As shown in the following figure, a laser hits the target, light reflected off of the target is concentrated through the receiving lens and is focused onto the light receiving element. If the distance from the sensor to the target changes, the angle of the reflected light changes causing the position of the received light to change on the light receiving element. This change is proportional to the movement amount of the target, because we know the distance between each position on the light receiving element we are able to determine displacement.
A laser is transmitted and received through a pair of lenses attached to an oscillating tunning fork. When the intensity of the received light is greater than a set threshold the position of the tunning fork is measured, because this position relates to a specific distance from the sensor, displacement can be calculated.
Spectral Interference Method
- The SLD emits a spectrum of light at a target. Within the sensor head there is a half transparent mirror which reflects some of this light back into the sensor, creating a reference surface, while allowing the rest of the light to pass through and reflect off of the target surface back into the sensor.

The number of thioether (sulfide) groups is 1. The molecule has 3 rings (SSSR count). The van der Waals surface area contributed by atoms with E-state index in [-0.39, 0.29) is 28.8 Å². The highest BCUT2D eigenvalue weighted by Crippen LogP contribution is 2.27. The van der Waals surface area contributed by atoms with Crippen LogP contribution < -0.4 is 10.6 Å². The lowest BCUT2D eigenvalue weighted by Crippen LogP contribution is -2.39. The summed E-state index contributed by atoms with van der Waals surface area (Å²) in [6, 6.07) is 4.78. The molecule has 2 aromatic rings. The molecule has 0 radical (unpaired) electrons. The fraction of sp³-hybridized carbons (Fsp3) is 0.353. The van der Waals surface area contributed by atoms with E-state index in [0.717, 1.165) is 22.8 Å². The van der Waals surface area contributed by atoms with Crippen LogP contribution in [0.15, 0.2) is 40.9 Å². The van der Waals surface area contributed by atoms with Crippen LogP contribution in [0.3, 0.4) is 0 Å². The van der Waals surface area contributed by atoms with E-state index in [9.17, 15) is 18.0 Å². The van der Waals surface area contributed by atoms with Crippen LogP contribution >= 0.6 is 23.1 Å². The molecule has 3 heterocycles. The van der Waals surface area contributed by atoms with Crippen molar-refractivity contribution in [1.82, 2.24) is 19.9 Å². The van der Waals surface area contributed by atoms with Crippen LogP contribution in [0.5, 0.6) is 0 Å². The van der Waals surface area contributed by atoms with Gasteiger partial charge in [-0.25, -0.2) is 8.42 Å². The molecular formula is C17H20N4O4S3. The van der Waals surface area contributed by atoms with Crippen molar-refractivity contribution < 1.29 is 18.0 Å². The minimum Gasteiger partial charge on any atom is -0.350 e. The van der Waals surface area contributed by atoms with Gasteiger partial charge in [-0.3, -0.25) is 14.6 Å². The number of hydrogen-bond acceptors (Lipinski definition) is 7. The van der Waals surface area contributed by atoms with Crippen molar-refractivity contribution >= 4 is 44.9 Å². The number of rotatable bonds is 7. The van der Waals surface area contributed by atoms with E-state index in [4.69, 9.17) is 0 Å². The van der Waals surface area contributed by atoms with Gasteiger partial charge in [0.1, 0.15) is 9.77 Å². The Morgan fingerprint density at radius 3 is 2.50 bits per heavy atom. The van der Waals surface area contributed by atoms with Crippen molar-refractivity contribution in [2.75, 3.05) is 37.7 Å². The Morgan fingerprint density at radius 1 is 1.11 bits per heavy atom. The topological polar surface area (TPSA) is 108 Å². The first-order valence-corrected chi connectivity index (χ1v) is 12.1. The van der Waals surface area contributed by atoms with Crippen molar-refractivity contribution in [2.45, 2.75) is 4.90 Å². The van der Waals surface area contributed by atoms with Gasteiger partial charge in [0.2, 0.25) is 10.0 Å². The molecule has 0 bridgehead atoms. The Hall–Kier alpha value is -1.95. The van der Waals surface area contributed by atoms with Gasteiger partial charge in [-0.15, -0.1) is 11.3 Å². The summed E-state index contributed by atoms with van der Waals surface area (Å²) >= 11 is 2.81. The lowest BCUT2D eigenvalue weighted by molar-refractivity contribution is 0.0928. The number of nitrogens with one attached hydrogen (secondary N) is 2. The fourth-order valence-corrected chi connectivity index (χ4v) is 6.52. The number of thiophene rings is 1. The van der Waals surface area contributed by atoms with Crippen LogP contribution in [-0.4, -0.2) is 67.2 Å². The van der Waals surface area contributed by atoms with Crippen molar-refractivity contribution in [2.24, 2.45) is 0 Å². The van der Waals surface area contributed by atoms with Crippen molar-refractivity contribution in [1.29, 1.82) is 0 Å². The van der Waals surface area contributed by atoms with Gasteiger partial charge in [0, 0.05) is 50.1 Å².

- Interference light
- The two reflected light beams interfere with each other. The intensity of the interference is dependent on the distance between the reference surface and the target.
- Spectroscopic Analysis
- Splitting the interference light into different wavelengths with the spectroscope produces an optical intensity distribution for a specific wavelength. The distance to the target is obtained by carrying out waveform analysis on the distribution.